The language Lustre was introduced to design and implement real-time control software, modeling it as a continuous function over treams of datas. A set of equations written in Lustre defines a restricted class of Kahn process networks which can be executed synchronously: all computations can be dated according to a global time scale so that when a value is produced, it is immediately consumed. This restriction is obtained by associating to every stream a clock that defines when a value is present or not according to a global time scale. A dedicated type system — the clock calculus — computes a clock for every expression and checks that its actual clock equals its expected clock and thus that intermediate buffers are not needed.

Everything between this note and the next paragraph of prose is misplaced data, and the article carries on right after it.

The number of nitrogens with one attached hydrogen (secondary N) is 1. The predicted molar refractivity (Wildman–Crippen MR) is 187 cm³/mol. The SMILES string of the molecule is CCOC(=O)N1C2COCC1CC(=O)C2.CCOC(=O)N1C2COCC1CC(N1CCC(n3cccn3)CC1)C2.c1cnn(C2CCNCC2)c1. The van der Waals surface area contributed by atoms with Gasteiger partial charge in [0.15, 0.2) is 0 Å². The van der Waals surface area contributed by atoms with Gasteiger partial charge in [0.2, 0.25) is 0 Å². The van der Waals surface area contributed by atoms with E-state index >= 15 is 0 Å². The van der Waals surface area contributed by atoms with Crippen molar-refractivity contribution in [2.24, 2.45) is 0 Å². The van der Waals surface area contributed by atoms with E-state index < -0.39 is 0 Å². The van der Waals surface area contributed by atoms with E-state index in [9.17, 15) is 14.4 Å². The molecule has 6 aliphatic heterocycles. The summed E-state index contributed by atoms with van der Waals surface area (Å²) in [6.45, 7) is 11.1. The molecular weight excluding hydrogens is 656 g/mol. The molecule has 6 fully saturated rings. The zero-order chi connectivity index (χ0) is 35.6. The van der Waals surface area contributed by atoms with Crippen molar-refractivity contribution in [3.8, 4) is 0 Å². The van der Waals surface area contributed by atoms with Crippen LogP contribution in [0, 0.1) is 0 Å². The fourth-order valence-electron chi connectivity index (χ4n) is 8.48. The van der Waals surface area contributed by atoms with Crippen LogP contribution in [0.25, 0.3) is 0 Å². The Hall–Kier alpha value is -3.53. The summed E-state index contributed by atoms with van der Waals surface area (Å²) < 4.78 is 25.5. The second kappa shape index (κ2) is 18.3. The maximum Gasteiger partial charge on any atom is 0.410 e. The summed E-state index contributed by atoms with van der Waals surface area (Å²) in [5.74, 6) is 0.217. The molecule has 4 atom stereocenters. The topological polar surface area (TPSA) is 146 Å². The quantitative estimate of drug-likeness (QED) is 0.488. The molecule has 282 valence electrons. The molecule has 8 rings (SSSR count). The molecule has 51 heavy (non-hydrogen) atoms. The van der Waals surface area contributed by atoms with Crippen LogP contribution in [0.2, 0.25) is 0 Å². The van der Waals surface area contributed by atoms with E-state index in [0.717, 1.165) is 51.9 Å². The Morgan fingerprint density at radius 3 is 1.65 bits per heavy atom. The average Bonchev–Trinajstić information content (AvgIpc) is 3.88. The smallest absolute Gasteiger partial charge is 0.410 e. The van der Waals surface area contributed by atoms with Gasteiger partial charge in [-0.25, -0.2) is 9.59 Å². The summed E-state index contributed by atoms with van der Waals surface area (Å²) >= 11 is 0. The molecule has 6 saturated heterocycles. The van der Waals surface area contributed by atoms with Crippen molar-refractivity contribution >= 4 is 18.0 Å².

In these course notes, we present a static and dynamic semantics of synchronous Kahn networks. We consider a first-order functional language of streams reminiscent of Lustre and Lucid Synchrone to which we give several denotational semantics. We show that without imposing restrictions, we get two kinds of bad behavior: some networks may deadlock and some cannot execute without unbounded FIFOs. We introduce a clocked semantics and show that the clocking rules correspond to a type system with dependent types. We then extend the language kernel with an explicit buffer operator to model communication through a FIFO. The clock calculus is extended with a subtyping rule that is applied where the buffer is used and whose size is inferred. To reduce the complexity of the resolution, we present an abstraction of clocks.
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